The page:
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Munetaka Murakami, the record-setting third baseman for the Yakult Swallows in Japan's Nippon Professional Baseball, has signed a three-year contract extension and will be posted for MLB teams after the 2025 season, reports the Kyodo News. The new contract is worth roughly $4.4 million per year.

"I'm just grateful to have signed a deal like this," Murakami told the Kyodo News. "I'll need to work even harder ... I think I've produced results that deserve this. I'd be surprised if I got ($4.4 million) yen without doing anything, but I worked hard."

Murakami, 22, is the best hitter in the world not employed by an MLB team. He slashed .318/.458/.711 with 56 home runs this past season, breaking Sadaharu Oh's longstanding single-season home run record by a Japanese-born player. Murakami also posts elite exit velocities and is regarded as a solid defensive third baseman.

"It would be a huge blow to our club," Swallows president Tsuyoshi Kinugasa told the Kyodo News about losing Murakami in three years. "But he is a treasure in the baseball world. I'm sure baseball fans in Japan want to see him play in the majors." 

Last month, Murakami said he wants to play in MLB, "the sooner the better." The three-year term of his new contract is notable. It means Murakami will be posted when he is 25 and no longer subject to MLB's international bonus pools. He will be able to sign a contract of any size at that time. Given the money thrown around this offseason, Murakami might be a $300 million player.

The international bonus pools ranged from $4.6 million to $6.3 million in 2022 and they are a hard cap, and they apply to players under the age of 25. Had Murakami been posted this offseason, his earning potential would have been severely restricted. Shohei Ohtani came over under those turns in 2018 -- he received only a $2.315 million bonus -- but he is an exception, not the rule.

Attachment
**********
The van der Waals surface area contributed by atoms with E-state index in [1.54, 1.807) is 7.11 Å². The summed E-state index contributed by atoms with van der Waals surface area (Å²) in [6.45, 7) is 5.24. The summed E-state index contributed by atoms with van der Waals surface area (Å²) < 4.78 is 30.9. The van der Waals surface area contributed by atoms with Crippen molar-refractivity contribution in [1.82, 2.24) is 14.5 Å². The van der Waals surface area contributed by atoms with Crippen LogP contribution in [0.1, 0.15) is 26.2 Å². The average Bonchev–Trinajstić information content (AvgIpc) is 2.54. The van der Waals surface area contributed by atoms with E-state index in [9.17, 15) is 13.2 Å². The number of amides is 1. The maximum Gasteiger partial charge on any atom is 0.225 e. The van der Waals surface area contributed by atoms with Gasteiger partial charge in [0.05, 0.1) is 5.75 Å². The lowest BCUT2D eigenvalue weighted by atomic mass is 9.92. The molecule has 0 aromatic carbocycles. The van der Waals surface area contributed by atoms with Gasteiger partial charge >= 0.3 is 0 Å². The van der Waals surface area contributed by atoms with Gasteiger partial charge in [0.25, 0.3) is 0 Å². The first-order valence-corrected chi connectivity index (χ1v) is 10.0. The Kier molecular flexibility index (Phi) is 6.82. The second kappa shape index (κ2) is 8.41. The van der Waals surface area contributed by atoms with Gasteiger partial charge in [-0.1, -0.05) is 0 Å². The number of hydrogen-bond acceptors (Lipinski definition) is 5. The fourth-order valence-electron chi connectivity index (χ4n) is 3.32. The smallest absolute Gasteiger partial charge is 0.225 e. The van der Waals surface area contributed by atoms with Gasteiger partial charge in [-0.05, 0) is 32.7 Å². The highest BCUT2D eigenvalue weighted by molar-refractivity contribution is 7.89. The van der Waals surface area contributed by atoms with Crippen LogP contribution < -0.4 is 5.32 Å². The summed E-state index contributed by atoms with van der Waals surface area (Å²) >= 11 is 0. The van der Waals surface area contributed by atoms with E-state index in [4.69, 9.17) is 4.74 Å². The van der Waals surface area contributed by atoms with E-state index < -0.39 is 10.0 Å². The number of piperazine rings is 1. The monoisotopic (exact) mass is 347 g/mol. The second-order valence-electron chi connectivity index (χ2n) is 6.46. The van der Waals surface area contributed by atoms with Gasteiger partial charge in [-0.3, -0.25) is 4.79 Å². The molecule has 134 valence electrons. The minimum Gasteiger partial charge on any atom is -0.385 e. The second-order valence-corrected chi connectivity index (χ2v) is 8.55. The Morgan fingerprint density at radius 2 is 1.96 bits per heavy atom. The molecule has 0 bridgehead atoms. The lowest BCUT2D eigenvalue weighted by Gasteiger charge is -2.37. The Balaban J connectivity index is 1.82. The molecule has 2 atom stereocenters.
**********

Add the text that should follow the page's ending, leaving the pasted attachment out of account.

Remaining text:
To be clear, Murakami will still have to go through the posting system in three years. He won't be a true free agent. Murakami will have a 45-day negotiating window and the MLB team that signs him will have to pay the Swallows a posting fee, based on the size of the player's contract. Here's the posting fee structure:

  • Contract worth less than $25 million: 20 percent of contract value
  • Contract worth $25 million to $50 million: $5 million plus 17.5 percent of amount over $25 million
  • Contract worth more than $50 million: $9.275 million plus 15 percent of amount over $50 million

A hypothetical $300 million contract would come with a $46.775 million posting fee, so it would be $346.755 million all-in. Even a $150 million contract would come with a $24.275 million posting fee. The posting fee is a potentially significant secondary expense.

While setting a new home run record every year is unreasonable, three more seasons similar to 2022 would set Murakami up for a massive payday after 2025. It's impossible to know which teams will need what in three years, but it would be safe to assume MLB's big market teams (Cubs, Dodgers, Giants, Mets, Yankees, etc.) will all have interest in Murakami when the time comes.

The $4.4 million salary makes Murakami one of the highest paid players in Japan. Former Yankees ace Masahiro Tanaka was NPB's highest paid player this past season with a salary believed to be in the $8 million range.